No “sole enforcer”
In his opinion, Advocate General Bobek confirmed that the lead data protection authority (Ireland in this case) is generally the one that gets to go after companies for GDPR breaches, and that the whole point of the GDPR’s one-stop-shop mechanism was to make life simpler for companies.
However, Bobek said the lead regulator is “not the sole enforcer of the GDPR in cross-border situations.” In some GDPR cases where data-processing involves multiple countries, he said, any EU country’s privacy regulator can go to their national courts—these situations may include cases where “urgent measures” need to be taken to protect the rights of people in the EU due to the lead regulator’s “inertia”, or where the lead regulator has decided not to handle the case.
Facebook cautiously greeted Bobek’s opinion, though really only the first part.
“We are pleased that the Advocate General has reaffirmed the value and principles of the one-stop-shop mechanism, which was introduced to ensure the efficient and consistent application of GDPR,” Facebook associate general counsel Jack Gilbert said in an emailed statement. “We await the Court’s final verdict.”
The Belgian watchdog is also “pleased to see that the Advocate General confirms that in principle data protection authorities can bring proceedings before their national courts,” chairman David Stevens said in a statement.
Noting that the GDPR still allows individuals to launch complaints on their home turf rather than having to go to the authorities in the country where a company is headquartered—an expensive and daunting proposition—Stevens added: “If data subjects can go to court to defend their rights, data protection authorities should also be able to do this on their behalf in certain exceptional cases.”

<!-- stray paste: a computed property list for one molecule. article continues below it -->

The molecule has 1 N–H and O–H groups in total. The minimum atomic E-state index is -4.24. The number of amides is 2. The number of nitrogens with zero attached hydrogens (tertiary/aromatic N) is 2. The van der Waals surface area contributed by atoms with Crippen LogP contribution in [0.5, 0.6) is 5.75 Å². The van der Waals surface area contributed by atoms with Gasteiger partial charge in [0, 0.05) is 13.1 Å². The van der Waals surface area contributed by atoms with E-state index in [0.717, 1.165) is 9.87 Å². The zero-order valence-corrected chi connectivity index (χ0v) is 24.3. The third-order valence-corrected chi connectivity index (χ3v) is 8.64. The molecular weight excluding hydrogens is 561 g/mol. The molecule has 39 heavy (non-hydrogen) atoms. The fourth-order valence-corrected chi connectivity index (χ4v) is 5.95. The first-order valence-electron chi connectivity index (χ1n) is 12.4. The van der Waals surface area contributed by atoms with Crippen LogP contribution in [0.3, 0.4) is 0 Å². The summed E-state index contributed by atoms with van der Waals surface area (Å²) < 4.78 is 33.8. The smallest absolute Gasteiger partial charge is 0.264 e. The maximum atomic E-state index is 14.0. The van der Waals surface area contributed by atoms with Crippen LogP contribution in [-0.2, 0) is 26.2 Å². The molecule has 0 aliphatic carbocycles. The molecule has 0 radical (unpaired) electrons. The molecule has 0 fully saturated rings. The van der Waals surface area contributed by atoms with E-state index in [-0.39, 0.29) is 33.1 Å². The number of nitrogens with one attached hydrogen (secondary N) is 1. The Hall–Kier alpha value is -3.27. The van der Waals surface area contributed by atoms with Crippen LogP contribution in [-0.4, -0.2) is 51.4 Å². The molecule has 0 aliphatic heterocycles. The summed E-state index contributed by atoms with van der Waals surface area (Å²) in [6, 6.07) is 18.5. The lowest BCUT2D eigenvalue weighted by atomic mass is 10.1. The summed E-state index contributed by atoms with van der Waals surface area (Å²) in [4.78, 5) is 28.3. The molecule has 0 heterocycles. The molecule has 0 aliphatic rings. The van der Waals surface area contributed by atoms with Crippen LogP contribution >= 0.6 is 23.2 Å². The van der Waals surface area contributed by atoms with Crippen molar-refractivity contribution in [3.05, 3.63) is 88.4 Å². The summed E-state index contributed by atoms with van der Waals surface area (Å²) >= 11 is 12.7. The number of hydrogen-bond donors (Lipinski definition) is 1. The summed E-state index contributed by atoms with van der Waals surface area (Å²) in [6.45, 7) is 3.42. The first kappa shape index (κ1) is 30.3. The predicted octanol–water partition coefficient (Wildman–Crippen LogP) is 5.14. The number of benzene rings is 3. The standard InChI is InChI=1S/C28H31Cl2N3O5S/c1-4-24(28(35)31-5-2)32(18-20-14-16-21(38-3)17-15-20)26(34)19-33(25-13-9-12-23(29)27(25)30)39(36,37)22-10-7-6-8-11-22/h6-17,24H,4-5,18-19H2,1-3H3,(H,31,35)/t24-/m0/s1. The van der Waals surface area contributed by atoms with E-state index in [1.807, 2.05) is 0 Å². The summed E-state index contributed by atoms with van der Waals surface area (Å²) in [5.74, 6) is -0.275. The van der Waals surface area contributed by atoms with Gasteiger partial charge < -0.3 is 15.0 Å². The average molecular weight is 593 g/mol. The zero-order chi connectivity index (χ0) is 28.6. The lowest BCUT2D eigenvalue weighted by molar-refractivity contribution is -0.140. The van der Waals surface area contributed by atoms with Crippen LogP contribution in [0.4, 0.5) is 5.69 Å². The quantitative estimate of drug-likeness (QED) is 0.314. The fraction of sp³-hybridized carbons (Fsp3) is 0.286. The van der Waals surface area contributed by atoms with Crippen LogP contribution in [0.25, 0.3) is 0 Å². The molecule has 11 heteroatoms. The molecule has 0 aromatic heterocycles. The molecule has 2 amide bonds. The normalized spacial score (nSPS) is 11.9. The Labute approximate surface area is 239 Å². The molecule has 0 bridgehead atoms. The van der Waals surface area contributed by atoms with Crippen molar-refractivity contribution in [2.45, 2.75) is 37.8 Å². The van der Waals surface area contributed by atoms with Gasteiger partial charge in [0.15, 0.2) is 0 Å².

The CJEU’s final ruling is likely to arrive sometime later this year.
The Irish regulator’s most prominent privacy case is the one launched against Facebook more than seven years ago, by the Austrian lawyer and activist Max Schrems.
The case, in which Schrems wants Facebook to suspend transfers of his data to the U.S. due to surveillance fears, has so far led the CJEU to nullify multiple U.S.-EU data-sharing agreements, but it hasn’t actually stopped Facebook from sending EU users’ data across the Atlantic.
That’s because, per the CJEU’s most recent ruling in July last year, it is now up to the Irish authority to make the call on suspending Facebook’s data flows, bearing in mind that U.S. laws don’t give Schrems the data protection he must have under EU law. But the watchdog then paused the proceedings so it could launch a new probe against Facebook—a move opposed by both the social network and Schrems, its nemesis.
Schrems sued the Irish privacy regulator, and the hearing would have been held in the Irish High Court on Wednesday—but, in the morning, the Austrian announced the two had reached a settlement.
The regulator will now “swiftly” bring the existing Facebook case to an end, Schrems said. The authority itself had not responded to a request for comment at the time of writing.